Rare Discovery: Atmosphere Found in Earth-Like Exoplanet
An international team of scientists has detected the first ever Earth-like planet outside of our solar system containing what appears to be an atmosphere.
The discovery, detailed in a paper published in The Astronomical Journal, is considered to be very significant because it is the first evidence of an atmosphere around an exoplanet that has nearly the same size as Earth.
"This marks the first detection of an atmosphere around a low-mass Super-Earth, in terms of radius and mass the most Earth-like planet around which an atmosphere has yet been detected," the researchers wrote on a press release. "Thus, this is a significant step on the path towards the detection of life on an exoplanet."
This is the first time an atmosphere was detected in an Earth-like planet. Normally, astronomers could detect an atmosphere i Jupiter-like gas giants or larger super-Earths that have about eight times the mass of Earth.
The exoplanet, known as GJ 1132b, orbits the red dwarf star GJ 1132 located in the Southern constellation Vela about 39 light-years away from Earth. Its radius is about 1.4 times that of Earth and has a mass equivalent to 1.6 times of Earth's. Due to its rocky composition and very high temperatures, astronomers previously called it as a potential Venus twin.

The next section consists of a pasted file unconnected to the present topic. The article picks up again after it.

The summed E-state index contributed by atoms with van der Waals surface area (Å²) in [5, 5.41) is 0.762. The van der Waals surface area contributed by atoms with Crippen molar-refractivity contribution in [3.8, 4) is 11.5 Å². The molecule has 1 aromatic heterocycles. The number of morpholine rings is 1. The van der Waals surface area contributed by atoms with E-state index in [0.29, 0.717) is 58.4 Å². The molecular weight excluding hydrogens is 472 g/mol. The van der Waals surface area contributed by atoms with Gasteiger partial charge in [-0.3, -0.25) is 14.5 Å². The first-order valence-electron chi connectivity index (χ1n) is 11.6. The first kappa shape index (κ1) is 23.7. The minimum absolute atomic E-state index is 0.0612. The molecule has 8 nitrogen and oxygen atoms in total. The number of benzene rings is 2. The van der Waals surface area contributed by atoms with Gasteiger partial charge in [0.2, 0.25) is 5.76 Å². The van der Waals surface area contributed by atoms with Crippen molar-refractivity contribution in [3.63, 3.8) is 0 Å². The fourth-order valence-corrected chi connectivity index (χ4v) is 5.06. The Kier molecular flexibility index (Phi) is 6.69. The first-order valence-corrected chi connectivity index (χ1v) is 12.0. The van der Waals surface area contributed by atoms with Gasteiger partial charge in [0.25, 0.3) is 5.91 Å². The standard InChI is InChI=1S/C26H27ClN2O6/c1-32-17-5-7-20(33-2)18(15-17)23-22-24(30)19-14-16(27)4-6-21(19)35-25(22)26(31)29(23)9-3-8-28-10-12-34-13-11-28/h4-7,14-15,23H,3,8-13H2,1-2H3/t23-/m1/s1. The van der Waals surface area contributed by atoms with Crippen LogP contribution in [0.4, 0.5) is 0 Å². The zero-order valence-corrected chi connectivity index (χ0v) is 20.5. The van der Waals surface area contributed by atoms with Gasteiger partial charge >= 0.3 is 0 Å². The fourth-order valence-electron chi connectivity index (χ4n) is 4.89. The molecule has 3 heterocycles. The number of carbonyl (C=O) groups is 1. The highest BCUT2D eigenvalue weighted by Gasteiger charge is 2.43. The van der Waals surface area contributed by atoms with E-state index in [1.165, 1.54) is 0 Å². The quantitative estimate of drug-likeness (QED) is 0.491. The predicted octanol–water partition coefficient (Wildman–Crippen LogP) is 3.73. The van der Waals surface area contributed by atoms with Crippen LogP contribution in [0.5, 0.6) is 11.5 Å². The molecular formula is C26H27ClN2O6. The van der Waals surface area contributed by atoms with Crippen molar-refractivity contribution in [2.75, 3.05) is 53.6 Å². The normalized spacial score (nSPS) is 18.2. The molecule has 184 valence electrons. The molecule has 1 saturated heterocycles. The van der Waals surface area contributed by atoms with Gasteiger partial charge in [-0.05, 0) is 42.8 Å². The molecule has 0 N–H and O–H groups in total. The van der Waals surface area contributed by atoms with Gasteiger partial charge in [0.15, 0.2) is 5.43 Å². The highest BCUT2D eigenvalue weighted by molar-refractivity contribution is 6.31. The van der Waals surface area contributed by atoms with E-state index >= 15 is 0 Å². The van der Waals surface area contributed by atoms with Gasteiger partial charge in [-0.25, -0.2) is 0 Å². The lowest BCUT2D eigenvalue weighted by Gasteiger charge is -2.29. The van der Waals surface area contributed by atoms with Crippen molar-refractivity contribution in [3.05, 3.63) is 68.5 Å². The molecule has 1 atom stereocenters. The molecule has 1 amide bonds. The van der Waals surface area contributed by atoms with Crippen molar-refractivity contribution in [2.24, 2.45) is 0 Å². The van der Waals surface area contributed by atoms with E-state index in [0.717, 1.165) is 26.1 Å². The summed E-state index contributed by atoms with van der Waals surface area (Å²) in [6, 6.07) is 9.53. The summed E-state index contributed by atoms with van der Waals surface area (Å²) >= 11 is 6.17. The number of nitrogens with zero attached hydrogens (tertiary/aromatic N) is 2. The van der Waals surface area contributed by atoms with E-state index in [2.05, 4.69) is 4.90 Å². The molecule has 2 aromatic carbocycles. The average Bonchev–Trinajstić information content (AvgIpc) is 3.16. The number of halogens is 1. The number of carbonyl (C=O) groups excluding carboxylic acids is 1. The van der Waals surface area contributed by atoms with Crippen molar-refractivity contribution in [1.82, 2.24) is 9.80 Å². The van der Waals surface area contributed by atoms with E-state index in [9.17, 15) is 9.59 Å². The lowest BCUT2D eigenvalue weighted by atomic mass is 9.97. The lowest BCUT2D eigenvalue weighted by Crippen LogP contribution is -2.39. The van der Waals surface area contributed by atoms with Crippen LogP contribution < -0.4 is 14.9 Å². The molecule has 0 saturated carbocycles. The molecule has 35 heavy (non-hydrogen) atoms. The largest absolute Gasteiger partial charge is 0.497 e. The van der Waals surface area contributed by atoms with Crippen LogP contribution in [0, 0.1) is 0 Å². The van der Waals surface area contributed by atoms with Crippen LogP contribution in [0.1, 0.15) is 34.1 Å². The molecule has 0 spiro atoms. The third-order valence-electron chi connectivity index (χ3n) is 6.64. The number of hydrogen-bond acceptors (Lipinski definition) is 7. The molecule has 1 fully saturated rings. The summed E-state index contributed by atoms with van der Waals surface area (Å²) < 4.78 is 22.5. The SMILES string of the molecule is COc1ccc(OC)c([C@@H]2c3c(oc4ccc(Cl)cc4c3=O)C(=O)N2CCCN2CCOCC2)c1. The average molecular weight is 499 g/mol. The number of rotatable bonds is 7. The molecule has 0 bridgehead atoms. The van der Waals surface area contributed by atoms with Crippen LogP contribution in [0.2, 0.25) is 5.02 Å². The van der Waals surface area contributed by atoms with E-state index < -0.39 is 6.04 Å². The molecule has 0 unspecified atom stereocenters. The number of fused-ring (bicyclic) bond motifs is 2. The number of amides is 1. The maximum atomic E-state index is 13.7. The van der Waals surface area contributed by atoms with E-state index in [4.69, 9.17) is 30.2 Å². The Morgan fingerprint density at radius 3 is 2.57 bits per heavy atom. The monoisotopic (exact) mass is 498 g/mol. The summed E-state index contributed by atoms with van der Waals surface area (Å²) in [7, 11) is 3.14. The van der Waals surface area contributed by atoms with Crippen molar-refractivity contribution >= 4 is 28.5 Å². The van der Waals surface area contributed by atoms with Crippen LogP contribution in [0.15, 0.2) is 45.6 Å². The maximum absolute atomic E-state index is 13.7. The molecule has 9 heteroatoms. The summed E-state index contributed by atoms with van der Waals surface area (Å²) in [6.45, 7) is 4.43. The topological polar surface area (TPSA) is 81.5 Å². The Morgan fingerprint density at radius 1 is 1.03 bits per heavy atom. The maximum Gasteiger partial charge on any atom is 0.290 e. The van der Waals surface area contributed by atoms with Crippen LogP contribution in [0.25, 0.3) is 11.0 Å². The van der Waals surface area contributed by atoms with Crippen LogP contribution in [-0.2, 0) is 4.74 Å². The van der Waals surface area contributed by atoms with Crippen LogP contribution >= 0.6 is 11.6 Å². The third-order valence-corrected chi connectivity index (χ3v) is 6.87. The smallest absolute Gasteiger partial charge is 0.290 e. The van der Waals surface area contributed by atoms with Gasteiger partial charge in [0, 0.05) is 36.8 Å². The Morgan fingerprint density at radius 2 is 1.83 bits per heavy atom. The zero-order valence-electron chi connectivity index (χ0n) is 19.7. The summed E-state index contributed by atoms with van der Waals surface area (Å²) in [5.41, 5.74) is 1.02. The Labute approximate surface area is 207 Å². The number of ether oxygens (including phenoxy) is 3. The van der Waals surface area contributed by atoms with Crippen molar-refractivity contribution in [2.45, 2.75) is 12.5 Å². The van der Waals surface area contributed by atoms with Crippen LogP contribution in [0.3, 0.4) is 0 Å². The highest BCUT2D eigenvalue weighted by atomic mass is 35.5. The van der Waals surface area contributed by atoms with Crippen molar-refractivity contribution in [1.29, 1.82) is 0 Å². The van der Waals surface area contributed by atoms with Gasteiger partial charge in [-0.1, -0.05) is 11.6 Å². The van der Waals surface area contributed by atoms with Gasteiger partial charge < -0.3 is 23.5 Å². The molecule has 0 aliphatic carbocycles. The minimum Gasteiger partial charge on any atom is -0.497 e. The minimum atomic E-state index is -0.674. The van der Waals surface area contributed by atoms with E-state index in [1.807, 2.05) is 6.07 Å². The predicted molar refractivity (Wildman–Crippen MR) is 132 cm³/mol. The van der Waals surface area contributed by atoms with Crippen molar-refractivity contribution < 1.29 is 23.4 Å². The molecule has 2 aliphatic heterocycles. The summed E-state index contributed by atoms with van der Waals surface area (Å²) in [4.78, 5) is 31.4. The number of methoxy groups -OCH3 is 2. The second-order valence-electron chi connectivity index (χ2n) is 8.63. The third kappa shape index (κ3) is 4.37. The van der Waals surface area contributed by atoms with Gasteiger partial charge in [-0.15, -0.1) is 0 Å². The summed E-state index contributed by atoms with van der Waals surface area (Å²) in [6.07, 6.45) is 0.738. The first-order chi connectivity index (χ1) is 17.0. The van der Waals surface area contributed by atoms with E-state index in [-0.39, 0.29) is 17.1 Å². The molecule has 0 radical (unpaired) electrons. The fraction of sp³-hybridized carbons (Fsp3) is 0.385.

The astronomers detected GJ 1132b during its transit, when the planet passes directly in front of its parent star from the Earth's perspective. Using the GROND imager at the 2.2 m ESO/MPG telescope of the European Southern Observatory in Chile, the astronomers observed the transiting planet simultaneously in seven different wavelength bands.
They observed that the planet appear to be larger in one of the infrared wavelengths than the others. This is a strong indication that the exoplanet has an atmosphere that is opaque to specific infrared lights while appearing to be transparent in others. This made GJ 1132b look larger on those specific wavelength bands.
Astronomers believe that GJ 1132b's atmosphere contains mostly of water vapor or methane. Due to this discovery, GJ 1132b is most likely to become a high priority target for further research.